Thinking local in a globalized world seems to be very counter-intuitive and framed as a paradox. Upon closer examination we find that if emerging markets follow the path of the developed markets, the majority of their services and manufacturing will be consumed locally.
We consume the majority of what we produce and import goods to make up for the insufficient capacity and excess demand we have. To paraphrase Adam Smith, the wealth of a nation is determined by what surplus can be produced relative to the demands of the country of origin and traded to other countries that have sufficient demand, creating a positive trade balance.
“The key to investing is … determining the competitive advantage of any given company and the durability of that advantage.” – Warren Buffett (Trades, Portfolio)
Are entrepreneurs risk takers?
Gates' opportunity cost when he dropped out of Harvard to start Microsoft (MSFT) was exceptionally low. His labor was probably not worth very much in the market at the time. If Microsoft failed he could have simply returned to Harvard to finish his degree.
One could state Gates faced uncertainty and ambiguity, but not risk.
Think back to our example of the gas station attendant for a moment. This gas station attendant realizes that there are no gas stations for nearly a 30-mile radius and that people are forced to drive all the way to fill-up. He uses some of his savings to open up shop and he faces little risk of failure, as people will need to fill their cars with gas and an alternative is 30-miles away. If the venture does fail the man can go back to working as an attendant at another gas station or find another job. Things begin doing well for him but he is not likely to end up a billionaire as a result.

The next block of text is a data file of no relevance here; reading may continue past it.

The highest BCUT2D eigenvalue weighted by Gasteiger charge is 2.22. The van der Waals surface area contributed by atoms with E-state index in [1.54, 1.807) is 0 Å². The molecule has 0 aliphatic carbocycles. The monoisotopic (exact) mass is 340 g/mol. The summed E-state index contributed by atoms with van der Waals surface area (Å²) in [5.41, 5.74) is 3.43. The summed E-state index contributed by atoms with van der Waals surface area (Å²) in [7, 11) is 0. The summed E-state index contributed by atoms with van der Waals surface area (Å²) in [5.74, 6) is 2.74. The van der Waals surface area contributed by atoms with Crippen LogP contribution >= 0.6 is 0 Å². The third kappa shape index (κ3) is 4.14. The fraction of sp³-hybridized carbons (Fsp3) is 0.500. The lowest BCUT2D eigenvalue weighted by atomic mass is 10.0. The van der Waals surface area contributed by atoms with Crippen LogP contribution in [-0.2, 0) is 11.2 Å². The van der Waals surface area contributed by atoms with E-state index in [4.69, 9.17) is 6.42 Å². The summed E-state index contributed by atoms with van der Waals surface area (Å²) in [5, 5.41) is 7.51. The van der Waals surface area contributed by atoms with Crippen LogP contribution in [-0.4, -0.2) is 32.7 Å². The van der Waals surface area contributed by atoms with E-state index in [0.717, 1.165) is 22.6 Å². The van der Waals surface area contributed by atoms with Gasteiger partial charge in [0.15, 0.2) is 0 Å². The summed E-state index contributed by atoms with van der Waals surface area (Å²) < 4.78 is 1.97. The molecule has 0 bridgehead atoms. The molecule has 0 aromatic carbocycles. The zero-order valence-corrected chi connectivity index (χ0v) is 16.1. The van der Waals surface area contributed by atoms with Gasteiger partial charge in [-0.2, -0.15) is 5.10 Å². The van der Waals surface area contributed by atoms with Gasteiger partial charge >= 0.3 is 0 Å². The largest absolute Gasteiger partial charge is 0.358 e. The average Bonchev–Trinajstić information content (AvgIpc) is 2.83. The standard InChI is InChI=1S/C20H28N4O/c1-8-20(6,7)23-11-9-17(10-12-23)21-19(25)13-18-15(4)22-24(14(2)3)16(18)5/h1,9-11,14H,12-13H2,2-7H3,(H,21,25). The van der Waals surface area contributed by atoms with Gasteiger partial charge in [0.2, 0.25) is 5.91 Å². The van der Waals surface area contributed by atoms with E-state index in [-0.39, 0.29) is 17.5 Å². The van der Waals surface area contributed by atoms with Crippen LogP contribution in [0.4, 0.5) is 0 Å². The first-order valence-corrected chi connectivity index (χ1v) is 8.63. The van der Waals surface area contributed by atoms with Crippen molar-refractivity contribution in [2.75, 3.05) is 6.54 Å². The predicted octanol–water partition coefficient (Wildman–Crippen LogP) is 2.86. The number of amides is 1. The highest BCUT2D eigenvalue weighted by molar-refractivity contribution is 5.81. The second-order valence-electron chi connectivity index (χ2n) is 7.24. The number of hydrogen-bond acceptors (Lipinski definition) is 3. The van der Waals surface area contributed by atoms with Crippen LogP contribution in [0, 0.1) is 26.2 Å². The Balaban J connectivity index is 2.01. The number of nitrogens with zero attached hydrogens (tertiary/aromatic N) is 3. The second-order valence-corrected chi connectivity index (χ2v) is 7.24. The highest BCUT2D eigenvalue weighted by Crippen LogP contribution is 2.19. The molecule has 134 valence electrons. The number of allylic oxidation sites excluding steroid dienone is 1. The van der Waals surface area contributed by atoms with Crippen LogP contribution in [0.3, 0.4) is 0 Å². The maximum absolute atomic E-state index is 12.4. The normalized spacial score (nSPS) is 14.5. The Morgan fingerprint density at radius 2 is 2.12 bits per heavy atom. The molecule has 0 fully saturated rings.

The arbitrage spread is the 30 miles between gas stations.
As business begins to boom and becomes more profitable competitors begin to encroach, opening gas stations 20 miles away, than 15 miles and finally 10 miles away, until the arbitrage spread is dissolved. He was collecting the spread until other entrants show up. The durable portion of the equation comes from being able to maintain or increase the arbitrage spread. The gas station has a wonderful competitive advantage when it starts, but that advantage is not durable. Hence it would make a poor investment.
Arbitrage spreads come from three “advantage pools”
The good news is that the arbitrage spread can last for years. Given enough time, durable barriers to entry may be created such as a lasting brand or close supplier relationships and discounts. Jumping from niche to niche, taking advantage of new arbitrage spreads is the only way to scale, usually the result of demand and supply opportunities a business is able to exploit.
“Durable competitive advantage is usually the result of unpredictable and rare random events, like IBM’s call to Microsoft to sell them a PC operating system when Microsoft had never built an operating system before and did not have one to sell. These events have no pattern and cannot be forecast when a startup is being formed. They happen to a very small minority. Once a startup has acquired a durable competitive advantage, and investors get an opportunity to buy in well below intrinsic value, backup the truck.” – Mohnish Pabrai (Trades, Portfolio)
About the author:
"When you find yourself on the side of the majority, it is time to pause and reflect." - Mark Twain